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Instrumental Variables (IV)

- Introduction to IV methods
- Successful application of IV: estimating treatment effects
- Interpretation of IV: What does IV estimate?
- Problems with IV: Weak instruments and reporting error

1. Introduction to IV methods

Problem: Estimate effect of treatment (T) on outcome (Y).

i.e., estimate 1 in:

(1) Yi = 0 + Ti1 + i == Xi + i (X=[1 T])

For simplicity, suppose:

- Dichotomous treatment variable: T=1 if treated, 0 otherwise
- Homogeneous treatment effect (1)
- Linear
- No covariates

OLS Estimates of Treatment Effect

Least-squares estimate of equation (1) yields standard "experimental" estimator:

e.g. difference in means between treatment and control.

Key assumption of OLS is X (the treatment) is uncorrelated with ε (the unobserved determinants of the outcome):

Problem With OLS Estimates

Key OLS assumption unlikely to hold because treatment related to omitted factors (W) influencing outcome.

i.e. suppose we partition such that

= W + , where E(X')=0.

Then the validity of OLS estimates of 1 require treatment to be uncorrelated with omitted variables:

E(T')=0 ==> E(T'W) = 0

==> E(W|T=1) = E(W|T=0)

==> distribution of W must be “balanced”

Four Solutions to this Problem

1) Randomized Controlled TrialRCT is designed to ensure key OLS assumption: E(T')=E(T'W)=0.

2) “Natural” Experiments Attempt to mimic RCTs: Find similar observations with different treatment for “arbitrary” reasons (e.g. regulatory rules, law changes).♦ “Difference-in-Difference” estimates♦ Discontinuity design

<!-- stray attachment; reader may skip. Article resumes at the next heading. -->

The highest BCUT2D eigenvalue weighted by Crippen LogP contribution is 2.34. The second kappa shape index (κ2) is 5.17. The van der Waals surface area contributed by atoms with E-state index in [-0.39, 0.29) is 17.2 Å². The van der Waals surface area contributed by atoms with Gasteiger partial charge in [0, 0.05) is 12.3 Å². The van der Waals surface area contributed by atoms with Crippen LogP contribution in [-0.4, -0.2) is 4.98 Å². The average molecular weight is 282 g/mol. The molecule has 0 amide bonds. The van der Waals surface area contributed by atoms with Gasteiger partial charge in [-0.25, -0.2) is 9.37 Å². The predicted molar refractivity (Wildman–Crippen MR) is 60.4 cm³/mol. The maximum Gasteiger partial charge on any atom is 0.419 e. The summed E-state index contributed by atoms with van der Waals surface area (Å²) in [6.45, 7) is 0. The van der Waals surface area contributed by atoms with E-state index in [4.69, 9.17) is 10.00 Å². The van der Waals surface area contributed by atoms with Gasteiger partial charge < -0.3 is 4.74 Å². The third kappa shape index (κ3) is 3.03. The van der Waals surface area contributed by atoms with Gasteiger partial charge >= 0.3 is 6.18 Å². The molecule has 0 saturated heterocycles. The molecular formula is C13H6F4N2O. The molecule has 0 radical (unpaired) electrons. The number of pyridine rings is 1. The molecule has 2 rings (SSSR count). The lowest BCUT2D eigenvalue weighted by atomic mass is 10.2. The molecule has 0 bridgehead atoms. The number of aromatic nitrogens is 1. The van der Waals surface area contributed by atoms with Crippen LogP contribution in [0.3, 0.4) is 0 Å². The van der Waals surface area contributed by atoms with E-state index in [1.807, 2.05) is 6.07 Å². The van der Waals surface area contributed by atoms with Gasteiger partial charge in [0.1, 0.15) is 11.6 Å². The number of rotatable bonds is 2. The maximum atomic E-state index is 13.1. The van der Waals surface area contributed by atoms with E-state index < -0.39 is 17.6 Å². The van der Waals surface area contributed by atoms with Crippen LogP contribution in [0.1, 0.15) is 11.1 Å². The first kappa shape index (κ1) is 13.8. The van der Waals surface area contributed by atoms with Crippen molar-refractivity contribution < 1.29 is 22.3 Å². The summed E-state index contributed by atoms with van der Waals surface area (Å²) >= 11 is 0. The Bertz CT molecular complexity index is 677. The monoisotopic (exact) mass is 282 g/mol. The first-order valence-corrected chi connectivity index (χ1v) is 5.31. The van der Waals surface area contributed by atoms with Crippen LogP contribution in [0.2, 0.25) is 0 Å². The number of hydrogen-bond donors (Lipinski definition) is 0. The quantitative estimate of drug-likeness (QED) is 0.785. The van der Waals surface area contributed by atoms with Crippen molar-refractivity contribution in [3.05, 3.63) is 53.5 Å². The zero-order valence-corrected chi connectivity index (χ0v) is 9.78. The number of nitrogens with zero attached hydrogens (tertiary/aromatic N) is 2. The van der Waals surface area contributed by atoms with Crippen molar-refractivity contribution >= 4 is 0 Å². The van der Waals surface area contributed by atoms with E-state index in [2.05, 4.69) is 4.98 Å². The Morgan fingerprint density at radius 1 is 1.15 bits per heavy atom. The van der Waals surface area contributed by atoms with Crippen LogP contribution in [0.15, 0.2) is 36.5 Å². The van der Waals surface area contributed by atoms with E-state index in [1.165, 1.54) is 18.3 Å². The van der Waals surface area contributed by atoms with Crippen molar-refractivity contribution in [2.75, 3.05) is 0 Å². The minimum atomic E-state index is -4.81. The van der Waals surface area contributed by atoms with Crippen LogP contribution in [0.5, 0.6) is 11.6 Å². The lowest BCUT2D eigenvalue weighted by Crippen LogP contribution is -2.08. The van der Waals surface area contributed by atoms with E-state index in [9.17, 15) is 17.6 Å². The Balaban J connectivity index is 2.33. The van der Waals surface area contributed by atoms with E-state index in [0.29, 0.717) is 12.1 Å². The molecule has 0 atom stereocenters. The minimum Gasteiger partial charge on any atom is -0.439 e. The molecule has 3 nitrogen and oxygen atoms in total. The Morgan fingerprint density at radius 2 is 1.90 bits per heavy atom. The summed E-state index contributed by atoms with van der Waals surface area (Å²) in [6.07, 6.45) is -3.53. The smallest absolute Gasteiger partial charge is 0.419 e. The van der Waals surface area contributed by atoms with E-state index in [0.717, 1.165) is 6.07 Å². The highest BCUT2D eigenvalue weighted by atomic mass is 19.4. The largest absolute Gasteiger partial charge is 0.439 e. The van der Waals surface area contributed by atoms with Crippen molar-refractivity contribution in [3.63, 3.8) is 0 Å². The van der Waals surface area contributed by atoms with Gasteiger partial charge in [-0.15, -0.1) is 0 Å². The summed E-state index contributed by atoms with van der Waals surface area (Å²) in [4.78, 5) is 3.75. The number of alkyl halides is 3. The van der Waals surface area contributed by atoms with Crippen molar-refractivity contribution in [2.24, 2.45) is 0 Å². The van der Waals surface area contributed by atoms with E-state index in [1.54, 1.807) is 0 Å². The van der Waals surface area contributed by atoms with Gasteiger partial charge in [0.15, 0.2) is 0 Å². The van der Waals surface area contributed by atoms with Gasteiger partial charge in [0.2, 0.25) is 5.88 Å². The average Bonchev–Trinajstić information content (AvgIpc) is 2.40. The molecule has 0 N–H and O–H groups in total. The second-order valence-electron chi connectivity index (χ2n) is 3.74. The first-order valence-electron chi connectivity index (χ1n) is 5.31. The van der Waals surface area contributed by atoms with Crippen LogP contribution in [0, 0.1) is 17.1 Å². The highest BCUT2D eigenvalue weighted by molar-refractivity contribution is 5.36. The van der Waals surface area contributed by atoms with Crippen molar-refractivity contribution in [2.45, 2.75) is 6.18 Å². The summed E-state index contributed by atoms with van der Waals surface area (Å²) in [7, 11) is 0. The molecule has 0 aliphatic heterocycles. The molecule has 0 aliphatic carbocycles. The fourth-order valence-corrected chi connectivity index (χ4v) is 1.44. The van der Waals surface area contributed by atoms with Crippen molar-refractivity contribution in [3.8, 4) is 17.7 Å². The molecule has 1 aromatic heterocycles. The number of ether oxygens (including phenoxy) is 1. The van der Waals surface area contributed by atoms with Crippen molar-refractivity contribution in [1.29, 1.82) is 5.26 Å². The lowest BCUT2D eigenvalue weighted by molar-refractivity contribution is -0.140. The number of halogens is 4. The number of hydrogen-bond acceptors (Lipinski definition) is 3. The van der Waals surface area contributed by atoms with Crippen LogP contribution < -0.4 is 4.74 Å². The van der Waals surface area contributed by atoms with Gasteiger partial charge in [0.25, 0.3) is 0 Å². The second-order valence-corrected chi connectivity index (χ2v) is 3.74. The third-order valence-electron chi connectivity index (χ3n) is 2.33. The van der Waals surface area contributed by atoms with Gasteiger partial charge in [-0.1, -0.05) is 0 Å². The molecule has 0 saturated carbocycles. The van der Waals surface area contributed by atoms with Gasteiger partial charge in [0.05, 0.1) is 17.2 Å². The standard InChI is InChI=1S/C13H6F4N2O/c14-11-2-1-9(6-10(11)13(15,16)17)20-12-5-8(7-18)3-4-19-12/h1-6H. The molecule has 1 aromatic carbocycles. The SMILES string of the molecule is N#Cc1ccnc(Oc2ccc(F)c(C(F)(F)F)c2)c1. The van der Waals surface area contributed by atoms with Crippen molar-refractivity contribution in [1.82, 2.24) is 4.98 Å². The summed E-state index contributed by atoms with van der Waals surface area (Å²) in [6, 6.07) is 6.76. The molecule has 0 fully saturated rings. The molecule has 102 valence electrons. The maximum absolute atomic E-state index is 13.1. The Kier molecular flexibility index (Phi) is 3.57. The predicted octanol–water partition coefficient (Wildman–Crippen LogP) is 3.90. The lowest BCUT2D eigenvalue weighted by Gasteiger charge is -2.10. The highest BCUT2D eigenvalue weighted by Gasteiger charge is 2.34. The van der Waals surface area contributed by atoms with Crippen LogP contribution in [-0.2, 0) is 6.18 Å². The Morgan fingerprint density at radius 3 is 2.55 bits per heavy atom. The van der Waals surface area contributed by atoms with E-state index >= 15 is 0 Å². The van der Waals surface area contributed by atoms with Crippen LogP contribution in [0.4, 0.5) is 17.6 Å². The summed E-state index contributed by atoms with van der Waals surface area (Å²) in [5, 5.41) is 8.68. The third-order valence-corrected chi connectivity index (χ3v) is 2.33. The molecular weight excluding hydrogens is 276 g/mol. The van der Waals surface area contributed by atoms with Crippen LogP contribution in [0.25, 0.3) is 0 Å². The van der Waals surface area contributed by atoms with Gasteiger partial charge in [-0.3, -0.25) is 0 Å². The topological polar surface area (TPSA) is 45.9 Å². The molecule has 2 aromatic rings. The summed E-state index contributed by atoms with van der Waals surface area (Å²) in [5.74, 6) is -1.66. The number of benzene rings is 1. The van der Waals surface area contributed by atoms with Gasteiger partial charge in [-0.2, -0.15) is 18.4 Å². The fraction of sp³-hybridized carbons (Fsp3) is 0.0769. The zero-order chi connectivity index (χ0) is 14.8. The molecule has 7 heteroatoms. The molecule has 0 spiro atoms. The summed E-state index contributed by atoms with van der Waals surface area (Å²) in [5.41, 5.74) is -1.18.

Four Solutions to this Problem (cont.)

- Adjustment for Observable Differences

Attempt to condition on sufficient W's s.t. E(T')=0

treatment is random/ignorable conditional on W

Then estimate directly by least squares:

(1’) Y = 0 + T1 + W +

Variants on this approach include:

♦ Matching, Case-Control

♦ Regression

♦ Fixed effects (sibling/person as own control)

♦ Propensity score

Four Solutions to this Problem (cont.)

- Instrumental Variables (IV)

Suppose exists instrumental variable (Z) that is:

(A1) correlated with treatment: E(Z'T) 0

(A2) Uncorrelated with residual: E(Z')=0

Basis for IV estimator:

Variants on this approach include:

♦ 2 Stage Least Squares (2SLS)

♦ Limited Information Maximum Likelihood (LIML)

♦ General Method of Moments (GMM)

♦ Sample selection corrections (“Heckit”)

A Simple IV Example

If Z is dichotomous (0,1) and no covariates, simple interpretation:

= (Difference in mean outcomes)/(difference in treatment rate)

♦ Wald estimator

♦ Analagous to randomization

♦ Key assumption: E(W|Z=1) = E(W|Z=0)

♦ If small treatment difference, estimate can be fragile: “balance on the head of a pin!”

2. Successful application of IV:estimating treatment effects in AMI

McClellan, M., B. McNeil and J. Newhouse, JAMA, 1994.

"Does More Intensive Treatment of Acute Myocardial Infarction Reduce Mortality?”

♦ Medicare claims data, elderly with heart attack (AMI), 1987-91

♦ Treatment: Cardiac Catheterization (marker for aggressive care)

♦ Outcome: Survival to 1 day, 30 days, 90 days, etc.

♦ Instrument: Is nearest hospital a catheterization hospital?

Differential Distance =

(distance to nearest cath) - (distance to nearest non-cath)

based on zipcode of residence, zip code of hospital

Is Differential Distance a Good Instrument?

- Correlated with treatment (Cath)? Yes. ♦ 26.2% get Cath if nearest hospital is Cath hospital ♦ 19.5% get Cath if nearest hospital is not Cath hospital

2. Uncorrelated with unobserved patient severity? Never sure!But unrelated to observable patient severity in claims: